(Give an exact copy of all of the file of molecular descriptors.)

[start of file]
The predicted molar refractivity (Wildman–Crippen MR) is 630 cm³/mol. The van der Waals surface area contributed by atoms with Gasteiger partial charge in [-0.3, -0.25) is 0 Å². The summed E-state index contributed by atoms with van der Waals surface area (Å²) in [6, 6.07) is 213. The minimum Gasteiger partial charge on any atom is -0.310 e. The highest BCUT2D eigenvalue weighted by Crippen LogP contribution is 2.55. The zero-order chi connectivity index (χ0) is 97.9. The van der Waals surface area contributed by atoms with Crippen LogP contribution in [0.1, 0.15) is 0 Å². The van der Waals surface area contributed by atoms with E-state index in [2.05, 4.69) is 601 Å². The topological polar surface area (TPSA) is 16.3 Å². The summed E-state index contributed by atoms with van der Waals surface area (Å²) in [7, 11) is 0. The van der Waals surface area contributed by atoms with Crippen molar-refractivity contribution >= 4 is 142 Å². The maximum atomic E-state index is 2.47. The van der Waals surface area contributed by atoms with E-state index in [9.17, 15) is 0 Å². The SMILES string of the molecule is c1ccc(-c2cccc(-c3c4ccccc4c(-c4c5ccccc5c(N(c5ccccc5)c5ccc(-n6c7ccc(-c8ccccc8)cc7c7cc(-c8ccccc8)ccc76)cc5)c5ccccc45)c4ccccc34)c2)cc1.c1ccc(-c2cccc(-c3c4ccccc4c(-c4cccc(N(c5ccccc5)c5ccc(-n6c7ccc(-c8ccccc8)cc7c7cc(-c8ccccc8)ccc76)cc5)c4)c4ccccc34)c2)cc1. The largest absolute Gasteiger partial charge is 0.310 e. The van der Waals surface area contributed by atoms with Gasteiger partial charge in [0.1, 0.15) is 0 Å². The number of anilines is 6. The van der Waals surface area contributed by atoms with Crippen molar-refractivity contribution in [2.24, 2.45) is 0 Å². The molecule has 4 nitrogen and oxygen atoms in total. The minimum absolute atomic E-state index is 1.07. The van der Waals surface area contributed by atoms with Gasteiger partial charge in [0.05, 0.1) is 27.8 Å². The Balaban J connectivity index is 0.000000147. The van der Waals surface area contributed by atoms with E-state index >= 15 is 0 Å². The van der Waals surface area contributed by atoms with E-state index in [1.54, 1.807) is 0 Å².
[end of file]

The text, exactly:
The predicted molar refractivity (Wildman–Crippen MR) is 630 cm³/mol. The van der Waals surface area contributed by atoms with Gasteiger partial charge in [-0.3, -0.25) is 0 Å². The summed E-state index contributed by atoms with van der Waals surface area (Å²) in [6, 6.07) is 213. The minimum Gasteiger partial charge on any atom is -0.310 e. The highest BCUT2D eigenvalue weighted by Crippen LogP contribution is 2.55. The zero-order chi connectivity index (χ0) is 97.9. The van der Waals surface area contributed by atoms with Crippen LogP contribution in [0.1, 0.15) is 0 Å². The van der Waals surface area contributed by atoms with E-state index in [2.05, 4.69) is 601 Å². The topological polar surface area (TPSA) is 16.3 Å². The summed E-state index contributed by atoms with van der Waals surface area (Å²) in [7, 11) is 0. The van der Waals surface area contributed by atoms with Crippen molar-refractivity contribution >= 4 is 142 Å². The maximum atomic E-state index is 2.47. The van der Waals surface area contributed by atoms with E-state index in [9.17, 15) is 0 Å². The SMILES string of the molecule is c1ccc(-c2cccc(-c3c4ccccc4c(-c4c5ccccc5c(N(c5ccccc5)c5ccc(-n6c7ccc(-c8ccccc8)cc7c7cc(-c8ccccc8)ccc76)cc5)c5ccccc45)c4ccccc34)c2)cc1.c1ccc(-c2cccc(-c3c4ccccc4c(-c4cccc(N(c5ccccc5)c5ccc(-n6c7ccc(-c8ccccc8)cc7c7cc(-c8ccccc8)ccc76)cc5)c4)c4ccccc34)c2)cc1. The largest absolute Gasteiger partial charge is 0.310 e. The van der Waals surface area contributed by atoms with Gasteiger partial charge in [0.1, 0.15) is 0 Å². The number of anilines is 6. The van der Waals surface area contributed by atoms with Crippen molar-refractivity contribution in [2.24, 2.45) is 0 Å². The molecule has 4 nitrogen and oxygen atoms in total. The minimum absolute atomic E-state index is 1.07. The van der Waals surface area contributed by atoms with Gasteiger partial charge in [0.05, 0.1) is 27.8 Å². The Balaban J connectivity index is 0.000000147. The van der Waals surface area contributed by atoms with E-state index >= 15 is 0 Å². The van der Waals surface area contributed by atoms with E-state index in [1.54, 1.807) is 0 Å².